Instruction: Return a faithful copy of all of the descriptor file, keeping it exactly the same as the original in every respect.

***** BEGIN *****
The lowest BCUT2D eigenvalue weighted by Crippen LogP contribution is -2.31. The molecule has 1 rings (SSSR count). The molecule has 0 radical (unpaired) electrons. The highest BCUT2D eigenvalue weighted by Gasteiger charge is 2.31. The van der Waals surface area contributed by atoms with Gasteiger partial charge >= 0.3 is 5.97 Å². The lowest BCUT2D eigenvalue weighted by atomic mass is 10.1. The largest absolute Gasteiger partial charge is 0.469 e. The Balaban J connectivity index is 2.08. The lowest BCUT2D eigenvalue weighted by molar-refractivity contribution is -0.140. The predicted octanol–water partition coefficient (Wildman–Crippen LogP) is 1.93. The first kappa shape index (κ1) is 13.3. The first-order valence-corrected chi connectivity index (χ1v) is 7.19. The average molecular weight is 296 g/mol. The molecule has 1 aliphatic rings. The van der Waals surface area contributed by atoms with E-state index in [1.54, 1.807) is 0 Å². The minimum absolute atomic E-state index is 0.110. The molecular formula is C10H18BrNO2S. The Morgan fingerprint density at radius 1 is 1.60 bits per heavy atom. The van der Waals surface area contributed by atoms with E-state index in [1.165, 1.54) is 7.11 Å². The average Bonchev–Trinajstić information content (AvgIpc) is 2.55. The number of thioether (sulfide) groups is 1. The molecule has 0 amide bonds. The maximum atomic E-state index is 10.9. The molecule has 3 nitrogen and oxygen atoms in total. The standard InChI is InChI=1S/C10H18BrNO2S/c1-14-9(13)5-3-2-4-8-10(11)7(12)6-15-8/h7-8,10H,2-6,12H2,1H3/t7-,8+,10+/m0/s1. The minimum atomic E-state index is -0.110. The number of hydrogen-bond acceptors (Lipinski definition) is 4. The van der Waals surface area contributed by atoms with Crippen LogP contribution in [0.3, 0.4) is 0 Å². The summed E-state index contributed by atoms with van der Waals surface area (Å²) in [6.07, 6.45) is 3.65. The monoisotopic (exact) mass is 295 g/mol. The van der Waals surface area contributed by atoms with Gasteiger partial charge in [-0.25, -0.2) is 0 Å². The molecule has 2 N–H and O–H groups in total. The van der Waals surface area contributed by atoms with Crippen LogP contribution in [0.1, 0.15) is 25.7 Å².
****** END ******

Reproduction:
The lowest BCUT2D eigenvalue weighted by Crippen LogP contribution is -2.31. The molecule has 1 rings (SSSR count). The molecule has 0 radical (unpaired) electrons. The highest BCUT2D eigenvalue weighted by Gasteiger charge is 2.31. The van der Waals surface area contributed by atoms with Gasteiger partial charge >= 0.3 is 5.97 Å². The lowest BCUT2D eigenvalue weighted by atomic mass is 10.1. The largest absolute Gasteiger partial charge is 0.469 e. The Balaban J connectivity index is 2.08. The lowest BCUT2D eigenvalue weighted by molar-refractivity contribution is -0.140. The predicted octanol–water partition coefficient (Wildman–Crippen LogP) is 1.93. The first kappa shape index (κ1) is 13.3. The first-order valence-corrected chi connectivity index (χ1v) is 7.19. The average molecular weight is 296 g/mol. The molecule has 1 aliphatic rings. The van der Waals surface area contributed by atoms with E-state index in [1.54, 1.807) is 0 Å². The minimum absolute atomic E-state index is 0.110. The molecular formula is C10H18BrNO2S. The Morgan fingerprint density at radius 1 is 1.60 bits per heavy atom. The van der Waals surface area contributed by atoms with E-state index in [1.165, 1.54) is 7.11 Å². The average Bonchev–Trinajstić information content (AvgIpc) is 2.55. The number of thioether (sulfide) groups is 1. The molecule has 0 amide bonds. The maximum atomic E-state index is 10.9. The molecule has 3 nitrogen and oxygen atoms in total. The standard InChI is InChI=1S/C10H18BrNO2S/c1-14-9(13)5-3-2-4-8-10(11)7(12)6-15-8/h7-8,10H,2-6,12H2,1H3/t7-,8+,10+/m0/s1. The minimum atomic E-state index is -0.110. The number of hydrogen-bond acceptors (Lipinski definition) is 4. The van der Waals surface area contributed by atoms with Crippen LogP contribution in [0.3, 0.4) is 0 Å². The summed E-state index contributed by atoms with van der Waals surface area (Å²) in [6.07, 6.45) is 3.65. The monoisotopic (exact) mass is 295 g/mol. The van der Waals surface area contributed by atoms with Gasteiger partial charge in [-0.25, -0.2) is 0 Å². The molecule has 2 N–H and O–H groups in total. The van der Waals surface area contributed by atoms with Crippen LogP contribution in [0.1, 0.15) is 25.7 Å².